"the remedy sought in this action is strictly legal in nature and based upon fundamental law only"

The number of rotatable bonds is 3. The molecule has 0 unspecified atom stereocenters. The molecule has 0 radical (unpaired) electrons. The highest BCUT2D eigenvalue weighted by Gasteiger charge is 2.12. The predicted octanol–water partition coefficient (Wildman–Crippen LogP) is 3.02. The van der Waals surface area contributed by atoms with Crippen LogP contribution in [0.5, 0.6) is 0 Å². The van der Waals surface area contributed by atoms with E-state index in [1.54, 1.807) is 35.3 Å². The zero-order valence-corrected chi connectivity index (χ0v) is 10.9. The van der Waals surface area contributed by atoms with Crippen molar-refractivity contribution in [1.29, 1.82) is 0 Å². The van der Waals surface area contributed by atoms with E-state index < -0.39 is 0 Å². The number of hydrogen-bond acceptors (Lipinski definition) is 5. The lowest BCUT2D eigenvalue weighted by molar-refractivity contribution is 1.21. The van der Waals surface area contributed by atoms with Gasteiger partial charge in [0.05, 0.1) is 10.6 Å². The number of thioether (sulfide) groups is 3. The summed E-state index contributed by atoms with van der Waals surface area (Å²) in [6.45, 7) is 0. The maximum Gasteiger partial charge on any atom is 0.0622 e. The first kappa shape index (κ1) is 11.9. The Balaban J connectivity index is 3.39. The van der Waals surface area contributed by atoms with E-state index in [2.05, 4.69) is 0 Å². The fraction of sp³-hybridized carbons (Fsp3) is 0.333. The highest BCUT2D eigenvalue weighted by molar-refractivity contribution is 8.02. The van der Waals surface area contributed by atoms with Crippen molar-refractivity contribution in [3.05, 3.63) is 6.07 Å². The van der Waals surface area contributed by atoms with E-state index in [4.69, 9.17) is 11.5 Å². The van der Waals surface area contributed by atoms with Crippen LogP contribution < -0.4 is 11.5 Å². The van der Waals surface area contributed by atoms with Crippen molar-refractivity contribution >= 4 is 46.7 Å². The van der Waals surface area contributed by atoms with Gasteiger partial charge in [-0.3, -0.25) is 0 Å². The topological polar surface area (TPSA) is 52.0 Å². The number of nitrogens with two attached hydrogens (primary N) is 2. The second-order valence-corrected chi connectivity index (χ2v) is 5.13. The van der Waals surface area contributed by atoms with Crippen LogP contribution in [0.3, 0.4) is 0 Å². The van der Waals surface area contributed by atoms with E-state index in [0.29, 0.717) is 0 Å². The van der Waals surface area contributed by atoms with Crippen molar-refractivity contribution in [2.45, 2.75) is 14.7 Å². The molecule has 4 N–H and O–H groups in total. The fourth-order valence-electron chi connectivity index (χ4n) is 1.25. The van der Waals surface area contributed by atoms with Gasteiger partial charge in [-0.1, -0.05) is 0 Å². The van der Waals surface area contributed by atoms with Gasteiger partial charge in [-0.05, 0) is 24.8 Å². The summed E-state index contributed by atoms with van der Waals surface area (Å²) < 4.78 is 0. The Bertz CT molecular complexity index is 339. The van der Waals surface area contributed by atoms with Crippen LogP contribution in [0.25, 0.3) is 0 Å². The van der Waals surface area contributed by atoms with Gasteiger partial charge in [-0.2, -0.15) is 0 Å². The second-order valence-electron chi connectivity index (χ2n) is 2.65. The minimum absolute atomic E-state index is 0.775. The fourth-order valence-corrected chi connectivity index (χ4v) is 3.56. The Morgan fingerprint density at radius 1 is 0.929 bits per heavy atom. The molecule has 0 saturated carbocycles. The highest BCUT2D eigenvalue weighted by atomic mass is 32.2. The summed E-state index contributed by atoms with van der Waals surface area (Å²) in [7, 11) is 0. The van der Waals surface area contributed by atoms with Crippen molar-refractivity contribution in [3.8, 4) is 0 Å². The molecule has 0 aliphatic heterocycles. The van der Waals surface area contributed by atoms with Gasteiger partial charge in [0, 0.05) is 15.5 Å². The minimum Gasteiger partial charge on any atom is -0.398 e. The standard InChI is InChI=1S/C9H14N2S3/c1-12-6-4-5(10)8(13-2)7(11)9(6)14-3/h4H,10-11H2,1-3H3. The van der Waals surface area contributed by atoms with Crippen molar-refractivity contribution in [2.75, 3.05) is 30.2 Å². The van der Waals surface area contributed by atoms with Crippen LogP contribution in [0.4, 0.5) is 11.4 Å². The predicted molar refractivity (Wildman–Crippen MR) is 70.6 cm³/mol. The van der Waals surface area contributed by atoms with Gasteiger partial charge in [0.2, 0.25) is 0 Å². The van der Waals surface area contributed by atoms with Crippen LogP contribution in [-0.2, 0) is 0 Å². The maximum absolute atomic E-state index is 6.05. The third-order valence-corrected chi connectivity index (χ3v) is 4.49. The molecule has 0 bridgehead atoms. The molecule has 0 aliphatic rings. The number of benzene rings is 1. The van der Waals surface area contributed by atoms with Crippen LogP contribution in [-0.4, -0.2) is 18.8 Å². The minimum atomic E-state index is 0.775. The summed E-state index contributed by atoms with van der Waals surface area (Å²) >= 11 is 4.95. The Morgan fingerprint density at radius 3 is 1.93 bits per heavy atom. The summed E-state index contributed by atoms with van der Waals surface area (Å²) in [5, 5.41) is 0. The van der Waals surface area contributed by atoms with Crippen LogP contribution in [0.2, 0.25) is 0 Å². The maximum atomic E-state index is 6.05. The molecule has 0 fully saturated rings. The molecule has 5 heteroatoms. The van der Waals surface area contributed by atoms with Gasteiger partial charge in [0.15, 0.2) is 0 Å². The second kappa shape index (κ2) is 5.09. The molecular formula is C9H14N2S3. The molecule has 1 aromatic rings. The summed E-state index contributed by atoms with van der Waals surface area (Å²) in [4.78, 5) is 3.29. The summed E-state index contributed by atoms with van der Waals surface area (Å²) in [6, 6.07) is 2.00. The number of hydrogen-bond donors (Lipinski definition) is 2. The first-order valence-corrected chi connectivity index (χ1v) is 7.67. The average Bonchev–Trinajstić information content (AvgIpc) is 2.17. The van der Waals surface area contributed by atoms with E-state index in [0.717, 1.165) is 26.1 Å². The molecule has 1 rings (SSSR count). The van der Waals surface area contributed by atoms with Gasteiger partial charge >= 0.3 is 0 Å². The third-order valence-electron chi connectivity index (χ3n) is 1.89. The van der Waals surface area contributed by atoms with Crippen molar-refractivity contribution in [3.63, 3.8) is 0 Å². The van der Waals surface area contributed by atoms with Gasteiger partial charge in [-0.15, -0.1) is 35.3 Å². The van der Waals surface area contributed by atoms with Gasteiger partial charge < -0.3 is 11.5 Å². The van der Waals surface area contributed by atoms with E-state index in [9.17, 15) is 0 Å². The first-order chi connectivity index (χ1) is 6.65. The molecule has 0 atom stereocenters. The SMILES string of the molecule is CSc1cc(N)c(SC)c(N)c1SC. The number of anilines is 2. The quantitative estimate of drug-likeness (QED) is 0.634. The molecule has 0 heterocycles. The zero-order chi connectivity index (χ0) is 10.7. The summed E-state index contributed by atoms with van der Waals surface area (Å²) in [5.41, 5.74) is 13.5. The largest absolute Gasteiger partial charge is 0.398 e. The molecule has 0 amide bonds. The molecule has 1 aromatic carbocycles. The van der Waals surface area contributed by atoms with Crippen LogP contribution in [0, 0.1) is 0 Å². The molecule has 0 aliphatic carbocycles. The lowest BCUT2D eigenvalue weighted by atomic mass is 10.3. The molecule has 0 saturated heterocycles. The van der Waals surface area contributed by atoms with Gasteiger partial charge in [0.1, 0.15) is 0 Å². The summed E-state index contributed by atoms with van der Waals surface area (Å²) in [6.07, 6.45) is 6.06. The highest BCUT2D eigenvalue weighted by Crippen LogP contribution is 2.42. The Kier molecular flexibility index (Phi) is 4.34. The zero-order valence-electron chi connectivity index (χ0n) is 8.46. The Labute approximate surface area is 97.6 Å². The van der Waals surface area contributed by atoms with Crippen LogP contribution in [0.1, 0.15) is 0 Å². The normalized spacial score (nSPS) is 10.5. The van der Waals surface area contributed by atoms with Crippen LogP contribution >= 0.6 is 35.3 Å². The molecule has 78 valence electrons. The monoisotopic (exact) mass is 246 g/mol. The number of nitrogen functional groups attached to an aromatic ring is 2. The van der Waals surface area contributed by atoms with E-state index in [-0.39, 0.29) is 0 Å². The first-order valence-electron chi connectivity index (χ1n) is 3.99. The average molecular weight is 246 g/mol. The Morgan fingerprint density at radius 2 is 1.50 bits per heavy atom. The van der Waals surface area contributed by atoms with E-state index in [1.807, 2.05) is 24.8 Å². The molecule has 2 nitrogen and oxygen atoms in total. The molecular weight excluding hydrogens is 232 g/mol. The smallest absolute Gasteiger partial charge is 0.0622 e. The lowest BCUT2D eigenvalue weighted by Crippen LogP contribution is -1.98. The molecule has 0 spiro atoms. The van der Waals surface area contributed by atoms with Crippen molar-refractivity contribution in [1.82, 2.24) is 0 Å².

ARGUMENT I. THE TRIAL COURT ERRED IN HOLDING THAT THE PLAINTIFFS HAVE NO RIGHT TO A JURY TRIAL AND BY DENYING PLAINTIFFS’ REQUEST FOR A TRIAL BY JURY AND THE TRIAL COURT EXCEEDED ITS JURISDICTION WHEN IT ATTEMPTED TO DETERMINE THE FACTS WITHOUT A JURY. It was an error for the trial court to deny the plaintiffs’ timely request for a jury trial as a matter of law pursuant to the Alaska Constitution, Article I, Section 16. [Exc.9]. Article I, section 16 of the Alaska Constitution requires a jury trial in civil cases where the amount in controversy exceeds $250 “to the same extent as it existed at common law.” “Common law” consists of those principles, usage and rules of action applicable to government and security of persons and property which do not rest for their authority upon any express and positive declaration of the will of the legislature. Bishop v. U.S., 334 F.Supp. 415, 418 (S.D.Tex. 1971); also see Black’s Law Dictionary, Fifth Edition, West Publ., 1971, page 251. No statutory or equitable relief of any kind is requested in this action; the sole basis for relief is set forth in Article I, Section 18 of the Alaska Constitution: “Private property shall not be taken or damaged for a public use without just compensation.” Thus, the remedy sought in this action is strictly legal in nature and based upon fundamental law only. “[I]n determining whether a jury right exists in a particular case, the crucial inquiry is whether the remedy sought is appropriately regarded as "legal" or "equitable" in nature.” Loomis Electronic Protection, Inc. v. Schaefer, 549 P.2d 1341 (Alaska 1976). In this instant case, the real property owners within the City of Fairbanks have a substantial stake or vested interest in the assets of the Fairbanks Municipal Utilities System [Exc. 2, 6 and 15 paragraphs 8; also Exc. 35, 36; 19 and 23; 26 to 32]. (see Statement of Relevant Facts, 2. Disputed Facts, or Issues of Genuine Material Fact); said assets are taken from them without just compensation in violation of the Alaska Constitution, Article I, Section 18, by the Council of the City of Fairbanks and a majority of the electorate and used for a different public purpose, namely a permanent fund. [Enc. 2, 3; 6; 15, 16;] (see Appendix A 1 to 3). All issues of factual legal dispute, such as whether in fact the plaintiffs and all others similarly situated have a stake or interest in the assets of the Fairbanks Municipal Utility System, whether such assets are taken from them without just compensation by the sale, and whether and to what extent they are damaged by the unlawful taking and use for a different public purpose of said assets, are, as a matter of fundamental right, to be determined by a jury in this instant case. As stated in North American Provision Company v. Kinman, 6 N.E. 2d. 235, 237 (Ill. 1937): "(I)t has long been held, in both Appellate and Supreme Courts of this State, that the right of trial by jury in cases at law is a constitutional right and in any case where there are issues of fact to be determined a jury must be called to assess the damages unless it was expressly waived." The right to a jury trial was not waived in this case and was timely demanded pursuant to Alaska R. Civ. P. 38. Further, as stated in People v. Kelly, 179 N.E. 898, 902 (Ill. 1931): "The provision of our Constitution that the right of trial by jury as heretofore enjoyed shall remain inviolate means that all substantial incidents and consequences, which pertain to the right of trial by jury at common law are beyond the reach of hostile legislation and are preserved in their substantial extent as they existed at common law." Thus, it was error for the trial court to deny the requested trial by jury as a matter of fundamental right in this case and the trial court exceeded its jurisdiction when it attempted to determine the facts without a jury. [W]here either the constitution or statute gives right to a trial by jury and the jury is demanded and not waived, the jury constitutes an essential part of the tribunal authorized to determine the facts, and that the court in attempting to determine facts without a jury exceeds its jurisdiction. Mahan v. Hardland, 410 P.2d 156, 160 (Mont. 1966). Appellant respectfully requests that the Trial Court’s denial of the Request for a Trial by Jury be reversed and the matter be remanded. II. IT WAS ERROR FOR THE TRIAL COURT TO GRANT MOTION FOR JUDGMENT ON THE PLEADINGS AND TO TREAT SAID MOTION AS A MOTION FOR SUMMARY JUDGMENT BECAUSE THERE REMAINED GENUINE ISSUES OF MATERIAL FACT AND THE PLAINTIFF PROPERLY REQUESTED A TRIAL BY JURY AS A MATTER OF RIGHT, THUS, THE TRIAL COURT LACKED JURISDICITON AS TRIER OF FACTS. Appellant hereby incorporates by reference the facts and arguments set forth in ARGUMENT I above as facts and arguments in this ARGUMENT II, specifically as they relate to the lack of jurisdiction of the Trial Court as a trier of facts. Appellant further argues as follows: 1. A motion for Judgment on the Pleading pursuant to Fed. R. Civ. P. 12(c) addresses the legal sufficiency of a party's allegations. Judgment should be granted when there are no questions of material fact, and the moving party is entitled to judgment as a matter of law. General Conference Corp. v. Seventh Day Adventist Church, 887 F.2d 228, 230 (9th Cir. 1989), cert. denied, 493 U.S. 1079 (1990). In their Answer [Exc.6] the defendants denied the key allegation of material fact set forth in paragraph 8 of the Complaint [Exc. 2, 3], that was amended [Exc. 15, 16], namely that the property owners within the City of Fairbanks have a vested interest - financial and otherwise - or substantial stake, in the assets of the Fairbanks Municipal Utility System. It is most obvious that a stock holder owned utility corporation acquires its assets in substantial part through the issuance of shares of stock that is generally privately owned while a municipal utility corporation acquires its assets in substantial part from the rate payers that are property owners within that municipality. [Exc. 28,29] It is also most obvious that the risk taker in a stock holder owned utility corporation is the stock holder with the value of the stock at risk, while in a municipal utility corporation the property owner within that municipality is, as a general rule, at risk with the value of the property affected. [Exc. 28, 29] Because the defendants questioned these material facts in their Answer [Exc. 6] they are not entitled to a Judgment on the Pleadings. General Conference Corp., supra. 2. In spite of the above stated, the defendants filed simultaneously with their Answer a Motion for Judgment on the Pleadings. [R.139]. “In deciding a motion under Rule 12(c), the Court must accept all material allegations of fact alleged in the Complaint as true, and resolve all doubts in favor of the non-moving party, but need not accept as true conclusory allegations or legal characterizations.” Religious Technology Center v. Netcom-On-Line Commun. Serv., Inc., 907 F. Supp. 1361 (N.D. Ca. 1995). In other words, the trial court must accept as true the material allegations of fact as stated in paragraphs 8, 9 and 12 of the Complaint, the defendants’ denial thereof in their Answer notwithstanding; but the trial court may scrutinize the legal allegations set forth in paragraphs 10 and 11 of the Complaint, that claim that the defendants have no fundamental right - that is the Alaska Constitution enumerates no specific provision that would exempt the City Council from complying with the mandates of Article I, Section 18, of the Alaska Constitution - to take the private assets invested in the public corporation without just compensation, and to sell the municipally operated corporation to a third party and deprive the true owner-investors, that are the property owners within the City of Fairbanks, of their interests therein without just compensation. The defendants are not entitled to a Judgment on the Pleadings because they failed to cite any specific constitutional provision that would exempt them from complying with the strict requirements of Article I, Section 18, of the Alaska Constitution and the plaintiffs stated a claim upon which relief can be granted. The Home Rule Charter for the City of Fairbanks, Sec. 1.2., in pertinent part requires as follows: “Subject only to the limitations imposed by the State Constitution and by this charter, all powers of the city shall be vested in the council.” b) The Alaska Constitution, Article I, Section 18, imposes upon the city council a limitation, namely not to take private property for a public use without just compensation. c) There is no fundamental law, that is there is no constitutional provision, that will exempt the city council from complying with the Alaska Constitution, Article I, Section 18. d) The Home Rule Charter for the City of Fairbanks, Section 8.4. requires as follows: “An entire public utility owned by the city shall not be sold or leased except by authority of an ordinance ratified by a majority of the qualified voters voting on the question.” e) The Home Rule Charter for the City of Fairbanks, Section 8.4. does not exempt the city council from complying with the strict limitations of Section 1.2 of the City Charter and the strict mandates of the Alaska Constitution, Art.I,Sec.18. f) The Home Rule Charter for the City of Fairbanks, Section 8.4. provides for the sale of the Fairbanks Municipal Utility System; it does not provide for the taking of the proceeds from the sale and using the same for a different public purpose, namely a permanent fund, without justly compensating those that claim an interest in the assets of the Fairbanks Municipal Utility System. Therefore, the plaintiffs stated a valid or proper claim upon which the relief prayed for in the Complaint can be granted and the defendants are not entitled to a Judgment on the Pleadings. 3. The trial court did hand-write that it treated the Motion for Judgment on Pleadings as a Motion for Summary Judgment. [Exc. 34]. The trial court failed to set forth a finding of facts and a conclusion of law upon which it based its entering of Summary Judgment. [Exc. 34; 50]. There a numerous triable genuine issues of material fact remaining that are set forth above in the Statement of Relevant Facts, 2. Disputed Facts - Genuine Issues of Material Fact, and that do not permit the entering of summary judgment pursuant to Rule 56. The trial court has no jurisdiction to enter summary judgment and to determine the issues of material fact because the plaintiffs timely requested a trial by jury as a matter of right and they did not waive their right to a jury as the trier of all material facts in this case. The argument therefor is set forth above. Appellant respectfully requests that the Trial Court’s entry of Summary Judgment be reversed and the matter be remanded .